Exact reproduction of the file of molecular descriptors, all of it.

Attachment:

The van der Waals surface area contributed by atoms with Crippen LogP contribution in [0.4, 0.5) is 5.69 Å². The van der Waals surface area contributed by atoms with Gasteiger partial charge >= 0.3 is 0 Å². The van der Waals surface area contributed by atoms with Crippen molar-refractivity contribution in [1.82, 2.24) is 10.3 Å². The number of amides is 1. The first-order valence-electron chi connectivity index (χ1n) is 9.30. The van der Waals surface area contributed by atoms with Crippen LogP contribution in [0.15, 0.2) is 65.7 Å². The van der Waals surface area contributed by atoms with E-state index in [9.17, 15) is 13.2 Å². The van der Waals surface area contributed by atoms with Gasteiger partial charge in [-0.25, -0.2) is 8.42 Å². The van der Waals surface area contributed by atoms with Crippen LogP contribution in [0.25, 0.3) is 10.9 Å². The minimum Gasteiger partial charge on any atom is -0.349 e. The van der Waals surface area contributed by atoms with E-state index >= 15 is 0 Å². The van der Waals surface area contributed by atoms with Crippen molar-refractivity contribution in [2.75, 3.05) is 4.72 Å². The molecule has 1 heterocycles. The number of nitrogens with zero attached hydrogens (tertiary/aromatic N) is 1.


The van der Waals surface area contributed by atoms with Crippen LogP contribution in [0.4, 0.5) is 5.69 Å². The van der Waals surface area contributed by atoms with Gasteiger partial charge >= 0.3 is 0 Å². The van der Waals surface area contributed by atoms with Crippen molar-refractivity contribution in [1.82, 2.24) is 10.3 Å². The number of amides is 1. The first-order valence-electron chi connectivity index (χ1n) is 9.30. The van der Waals surface area contributed by atoms with Crippen LogP contribution in [0.15, 0.2) is 65.7 Å². The van der Waals surface area contributed by atoms with E-state index in [9.17, 15) is 13.2 Å². The van der Waals surface area contributed by atoms with Gasteiger partial charge in [-0.25, -0.2) is 8.42 Å². The van der Waals surface area contributed by atoms with Crippen LogP contribution in [0.25, 0.3) is 10.9 Å². The minimum Gasteiger partial charge on any atom is -0.349 e. The van der Waals surface area contributed by atoms with E-state index >= 15 is 0 Å². The van der Waals surface area contributed by atoms with Crippen molar-refractivity contribution in [2.75, 3.05) is 4.72 Å². The molecule has 1 heterocycles. The number of nitrogens with zero attached hydrogens (tertiary/aromatic N) is 1.